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Gagosian Quarterly

Summer 2017 Issue

Book Corner

Black Book

Christopher Wool’s Black Book (1989) was selected by Douglas Flamm, a rare-book specialist at Gagosian, for a special focus. Text by Anna Heyward.

Spread from Christopher Wool’s Black Book (1989)

Spread from Christopher Wool’s Black Book (1989)

Anna Heyward

Anna Heyward is a writer and editor in New York. Her work has appeared in The New York Times, The New Yorker, Vogue, and The Paris Review Daily, among others.

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Black Book exemplifies Christopher Wool’s use of the typographical word as a pictorial image. It is an oversized object, roughly twenty-three inches tall, and contains forty pages bearing seventeen reproductions of enamel drawings. Jet-black paper covers the boards that bind it. Each page of the book contains a single word, inscribed like a large-scale code:

ASSASSIN

ASSISTANT

CELEBRITY

HYPNOTIST

HYPOCRITE

INFORMANT

MERCENARY

PARANOIAC

Published in 1989, Black Book marks a moment when Wool’s work stirred the New York art scene. His bold and rebellious word paintings have since become canonical: white canvases in which stenciled all-capital black letters spell out phrases like “sell the house sell the car sell the kids.” The planar use of the word as a painterly method has come to symbolize Wool’s stark energy. These works typify a brash, generative moment that resonates still.

The drawings reproduced in Black Book have been exhibited in their own right, notably in 2013, as part of the most comprehensive examination of Wool’s career to date, organized by New York’s Guggenheim Museum and traveling through 2014 to The Art Institute of Chicago. Transposed into an artist’s book, they suggest at least as many layers and diverted streams of information as Wool’s word paintings do. They also index, without conforming to, a crowd of artistic cultures: street art, Conceptual art, Pop. The text-based work finds a paradigmatic and tactile expression in this distributive format. Black Book is printed on smooth wove paper in an edition of 350, each copy being signed and numbered by Wool on the colophon. The book was co-published by Thea Westreich, New York, and Gisela Capitain, Cologne, and produced by Studley Press, in Massachusetts. Westreich and her husband, Ethan Wagner, who have published artist’s books since the late 1980s, are noted collectors of Wool’s work.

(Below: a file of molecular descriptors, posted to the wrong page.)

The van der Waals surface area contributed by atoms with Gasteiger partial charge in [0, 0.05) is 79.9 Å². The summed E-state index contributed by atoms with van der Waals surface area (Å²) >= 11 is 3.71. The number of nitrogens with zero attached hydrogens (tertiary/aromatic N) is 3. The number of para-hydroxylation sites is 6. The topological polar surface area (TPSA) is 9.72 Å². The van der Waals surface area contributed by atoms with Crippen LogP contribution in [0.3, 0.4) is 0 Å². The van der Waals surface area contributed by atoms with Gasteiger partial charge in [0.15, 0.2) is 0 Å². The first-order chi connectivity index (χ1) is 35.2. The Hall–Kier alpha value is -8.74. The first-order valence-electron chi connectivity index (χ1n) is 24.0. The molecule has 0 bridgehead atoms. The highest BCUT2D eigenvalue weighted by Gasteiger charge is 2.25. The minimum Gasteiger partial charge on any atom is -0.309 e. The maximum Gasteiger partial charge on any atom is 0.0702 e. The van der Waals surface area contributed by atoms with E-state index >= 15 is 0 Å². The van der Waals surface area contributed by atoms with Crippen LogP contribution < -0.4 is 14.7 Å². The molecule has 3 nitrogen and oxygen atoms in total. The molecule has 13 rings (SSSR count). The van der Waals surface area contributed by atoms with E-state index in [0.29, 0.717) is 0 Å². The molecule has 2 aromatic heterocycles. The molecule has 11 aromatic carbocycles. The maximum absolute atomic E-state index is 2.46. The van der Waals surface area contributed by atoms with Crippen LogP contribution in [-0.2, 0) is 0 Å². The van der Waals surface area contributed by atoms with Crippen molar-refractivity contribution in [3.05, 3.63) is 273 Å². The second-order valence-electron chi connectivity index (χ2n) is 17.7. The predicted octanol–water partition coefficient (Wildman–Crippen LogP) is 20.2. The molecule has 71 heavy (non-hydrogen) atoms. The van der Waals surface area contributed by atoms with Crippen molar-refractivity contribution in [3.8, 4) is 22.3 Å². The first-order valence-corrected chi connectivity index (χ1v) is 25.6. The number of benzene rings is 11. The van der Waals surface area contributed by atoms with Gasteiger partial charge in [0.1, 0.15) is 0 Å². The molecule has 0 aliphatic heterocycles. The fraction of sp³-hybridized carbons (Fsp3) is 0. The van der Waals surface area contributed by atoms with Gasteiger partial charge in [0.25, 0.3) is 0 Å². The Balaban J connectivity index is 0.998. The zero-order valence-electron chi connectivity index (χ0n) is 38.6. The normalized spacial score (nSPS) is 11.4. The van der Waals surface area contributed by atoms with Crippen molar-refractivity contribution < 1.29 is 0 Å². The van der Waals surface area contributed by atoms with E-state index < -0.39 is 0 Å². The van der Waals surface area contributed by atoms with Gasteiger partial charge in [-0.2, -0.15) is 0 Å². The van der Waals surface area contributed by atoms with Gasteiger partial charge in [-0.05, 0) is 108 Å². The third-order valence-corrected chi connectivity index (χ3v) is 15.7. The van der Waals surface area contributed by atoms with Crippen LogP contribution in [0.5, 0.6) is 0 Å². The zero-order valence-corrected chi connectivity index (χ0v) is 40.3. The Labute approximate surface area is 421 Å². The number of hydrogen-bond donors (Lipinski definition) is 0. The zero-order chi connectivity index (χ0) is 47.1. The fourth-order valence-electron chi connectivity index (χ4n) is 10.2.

Black Book

Spread from Christopher Wool’s Black Book (1989)

In the winter of 2017, Wool and a co-curator, Katy Siegel, mounted the exhibition Painting Paintings (David Reed) 1975 at Gagosian at 980 Madison Avenue. As a young artist, Wool had seen these paintings of Reed’s when they were first exhibited, at New York’s Susan Caldwell Gallery in 1975, and they had marked him deeply. In part he was struck by the similarities between Reed’s marks and Western writing conventions, since Reed had applied his wet-into-wet brushstrokes from left to right, top to bottom, as though applying script to a page. In this way the works share a lineage with Cy Twombly’s blackboard paintings of the mid-1960s. Revisited forty years later, these paintings of Reed’s, which have a lilting, narrative quality even in their abstraction, invite an approach to Wool’s word works through the themes of artistic progeny and cyclical exchange.